• Update device location: Use the location provided in the gateways information to update de current device location.

  • Initialize downlink data: When creating a new device, initialize a custom downlink data, that can be modified and processed in further downlink requests.

Payload Processing

In this section it is possible to configure the payload processors that will transformate the raw data received from Sigfox payload in an uplink message, or the payload that is going to be sent in a downlink message fron Thinger.io Platform to Sigfox Clous

The interface provides a code editor for NodeJS, where it is possible to define the uplink and downlinkprocessors. It is also possible to test the code by providing a sample input data both for uplink and downlink.

In the following, there is information about the uplink and downlink methods.

Uplink
Downlink

The uplink method will be called when a device sends a new message through the network. Depending on the configuration done in the Sigfox network, this function can receive two different inputs:

  • Base64 String: If the Sigfox Device Type define a Custom payload format, this method will receive the raw payload encoded in base64. In this case, it will be necessary to write a function to transform this base64 data to a JSON object.

  • JSON Object:The output of this method must be always a JSON object containing the information that is necessary to be used by the platform. In the following, there is an uplink method that converts base64 data into a JSON object with temperature and humidity parsed from the binary data.

/* convert a base64 payload to a JSON object that can be used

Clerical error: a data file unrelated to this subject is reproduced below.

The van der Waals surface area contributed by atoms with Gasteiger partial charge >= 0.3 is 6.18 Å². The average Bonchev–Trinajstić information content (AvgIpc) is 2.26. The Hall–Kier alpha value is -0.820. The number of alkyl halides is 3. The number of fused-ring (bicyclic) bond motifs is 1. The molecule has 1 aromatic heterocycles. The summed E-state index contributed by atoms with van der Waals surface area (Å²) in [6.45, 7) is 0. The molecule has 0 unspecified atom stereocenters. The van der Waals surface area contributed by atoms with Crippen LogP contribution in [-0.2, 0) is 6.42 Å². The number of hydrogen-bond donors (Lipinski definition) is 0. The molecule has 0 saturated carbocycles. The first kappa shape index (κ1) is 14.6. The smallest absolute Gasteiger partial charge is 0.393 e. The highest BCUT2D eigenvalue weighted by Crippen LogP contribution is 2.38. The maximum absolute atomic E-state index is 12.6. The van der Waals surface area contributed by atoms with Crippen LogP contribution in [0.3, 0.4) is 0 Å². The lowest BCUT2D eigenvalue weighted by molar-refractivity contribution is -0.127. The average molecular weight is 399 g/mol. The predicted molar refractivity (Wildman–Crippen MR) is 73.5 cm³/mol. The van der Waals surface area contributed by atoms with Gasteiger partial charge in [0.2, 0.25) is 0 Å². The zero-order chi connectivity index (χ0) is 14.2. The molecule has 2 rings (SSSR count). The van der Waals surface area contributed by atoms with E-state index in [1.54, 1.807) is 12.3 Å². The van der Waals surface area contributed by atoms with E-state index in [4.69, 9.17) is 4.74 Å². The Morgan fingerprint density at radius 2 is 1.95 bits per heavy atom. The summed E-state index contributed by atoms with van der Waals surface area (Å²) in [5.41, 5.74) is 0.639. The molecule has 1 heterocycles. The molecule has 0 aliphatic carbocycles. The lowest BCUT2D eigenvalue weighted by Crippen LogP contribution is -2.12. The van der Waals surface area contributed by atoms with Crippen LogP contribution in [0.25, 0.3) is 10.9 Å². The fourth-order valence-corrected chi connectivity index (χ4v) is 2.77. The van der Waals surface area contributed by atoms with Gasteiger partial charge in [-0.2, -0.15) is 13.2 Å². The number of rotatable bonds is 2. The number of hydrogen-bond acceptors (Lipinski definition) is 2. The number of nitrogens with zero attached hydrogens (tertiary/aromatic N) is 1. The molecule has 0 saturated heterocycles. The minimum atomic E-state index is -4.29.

by Thinger.io */
module.exports.uplink = function(payload){
const buffer = Buffer.from(payload.data, 'hex');
payload.temperature = buffer.readInt16LE(0)/100.0;
payload.humidity = buffer.readInt16LE(2)/100.0;
return payload;
};

The uplink method must always return a JSON object.

The downlink method will be only called when the Sigfox device uplinks a bidirectional mesage to Sigfox Cloud. In this case, Thinger.io server will answer to the callback message that contains your custom Downlink payload in hexadecimal codification. Check out the next sections for more details.

This function will receive different inputs depending on how the plugin is called over its REST API.

  • JSON Object: If the downlink call is done for a Thinger.io device that defines a downlink property (that is automatically initialized if Initialize Downlink Data is configured in the plugin), this method will receive the JSON content of this property. It usually consists on a user-friendly device configuration that should be later encoded to binary in base64.

  • JSON Object: If the plugin downlink request contains a JSON payload in the POST call, this function will receive this payload instead of the one configured in the device downlink property.

The output of this method will be a Base64 String with the binary information that is going to be sent to Sigfox network.

Example of a downlink method converting a JSON device configuration into base64 as required by Sigfox:

/* convert a JSON object with the device configuration in a base64
string expected by TTN */
module.exports.downlink = function(payload){
let bytes = [];
bytes[0] = payload.enabled ? 1 : 0;
bytes[1] = payload.frequency;
bytes[2] = payload.threshold;
return Buffer.from(bytes).toString('base64');
};

Use the interface tester to see if your code is correctly procesing the payloads.